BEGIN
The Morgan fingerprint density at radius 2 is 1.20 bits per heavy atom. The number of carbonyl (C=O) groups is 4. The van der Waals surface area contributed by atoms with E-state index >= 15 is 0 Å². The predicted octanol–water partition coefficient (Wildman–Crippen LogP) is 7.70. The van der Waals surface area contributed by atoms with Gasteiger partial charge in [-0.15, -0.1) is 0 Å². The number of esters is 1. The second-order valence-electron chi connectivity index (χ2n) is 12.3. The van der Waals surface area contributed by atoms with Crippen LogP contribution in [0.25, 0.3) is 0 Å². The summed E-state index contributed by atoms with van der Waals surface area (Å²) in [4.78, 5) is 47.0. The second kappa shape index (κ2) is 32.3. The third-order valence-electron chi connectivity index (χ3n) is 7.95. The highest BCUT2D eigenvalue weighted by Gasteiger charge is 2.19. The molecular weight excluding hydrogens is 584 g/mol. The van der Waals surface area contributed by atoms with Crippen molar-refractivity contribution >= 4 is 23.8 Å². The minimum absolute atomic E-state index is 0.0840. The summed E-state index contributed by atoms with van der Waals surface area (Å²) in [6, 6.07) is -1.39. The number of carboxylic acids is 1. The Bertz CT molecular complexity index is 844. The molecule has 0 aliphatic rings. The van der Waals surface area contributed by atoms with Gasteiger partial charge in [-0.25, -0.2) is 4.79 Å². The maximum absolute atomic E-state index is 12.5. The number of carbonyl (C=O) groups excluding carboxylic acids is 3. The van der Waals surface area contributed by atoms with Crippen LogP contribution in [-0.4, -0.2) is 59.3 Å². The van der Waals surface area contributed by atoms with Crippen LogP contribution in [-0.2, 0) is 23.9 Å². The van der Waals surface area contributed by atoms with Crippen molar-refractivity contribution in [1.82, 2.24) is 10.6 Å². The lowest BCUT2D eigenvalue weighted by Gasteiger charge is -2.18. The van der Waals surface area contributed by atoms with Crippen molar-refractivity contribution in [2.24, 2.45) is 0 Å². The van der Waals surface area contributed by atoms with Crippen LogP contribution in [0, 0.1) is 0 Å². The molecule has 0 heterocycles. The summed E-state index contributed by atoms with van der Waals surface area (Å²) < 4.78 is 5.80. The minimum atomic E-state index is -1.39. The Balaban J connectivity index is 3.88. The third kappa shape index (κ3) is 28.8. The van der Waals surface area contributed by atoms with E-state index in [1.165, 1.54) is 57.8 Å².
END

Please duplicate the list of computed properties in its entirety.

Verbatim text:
The Morgan fingerprint density at radius 2 is 1.20 bits per heavy atom. The number of carbonyl (C=O) groups is 4. The van der Waals surface area contributed by atoms with E-state index >= 15 is 0 Å². The predicted octanol–water partition coefficient (Wildman–Crippen LogP) is 7.70. The van der Waals surface area contributed by atoms with Gasteiger partial charge in [-0.15, -0.1) is 0 Å². The number of esters is 1. The second-order valence-electron chi connectivity index (χ2n) is 12.3. The van der Waals surface area contributed by atoms with Crippen LogP contribution in [0.25, 0.3) is 0 Å². The summed E-state index contributed by atoms with van der Waals surface area (Å²) in [4.78, 5) is 47.0. The second kappa shape index (κ2) is 32.3. The third-order valence-electron chi connectivity index (χ3n) is 7.95. The highest BCUT2D eigenvalue weighted by Gasteiger charge is 2.19. The molecular weight excluding hydrogens is 584 g/mol. The van der Waals surface area contributed by atoms with Crippen molar-refractivity contribution >= 4 is 23.8 Å². The minimum absolute atomic E-state index is 0.0840. The summed E-state index contributed by atoms with van der Waals surface area (Å²) in [6, 6.07) is -1.39. The number of carboxylic acids is 1. The Bertz CT molecular complexity index is 844. The molecule has 0 aliphatic rings. The van der Waals surface area contributed by atoms with Gasteiger partial charge in [-0.25, -0.2) is 4.79 Å². The maximum absolute atomic E-state index is 12.5. The number of carbonyl (C=O) groups excluding carboxylic acids is 3. The van der Waals surface area contributed by atoms with Crippen LogP contribution in [-0.4, -0.2) is 59.3 Å². The van der Waals surface area contributed by atoms with Crippen LogP contribution in [-0.2, 0) is 23.9 Å². The van der Waals surface area contributed by atoms with Crippen molar-refractivity contribution in [1.82, 2.24) is 10.6 Å². The lowest BCUT2D eigenvalue weighted by Gasteiger charge is -2.18. The van der Waals surface area contributed by atoms with Crippen molar-refractivity contribution in [2.24, 2.45) is 0 Å². The van der Waals surface area contributed by atoms with Crippen LogP contribution in [0, 0.1) is 0 Å². The molecule has 0 heterocycles. The summed E-state index contributed by atoms with van der Waals surface area (Å²) < 4.78 is 5.80. The minimum atomic E-state index is -1.39. The Balaban J connectivity index is 3.88. The third kappa shape index (κ3) is 28.8. The van der Waals surface area contributed by atoms with E-state index in [1.165, 1.54) is 57.8 Å².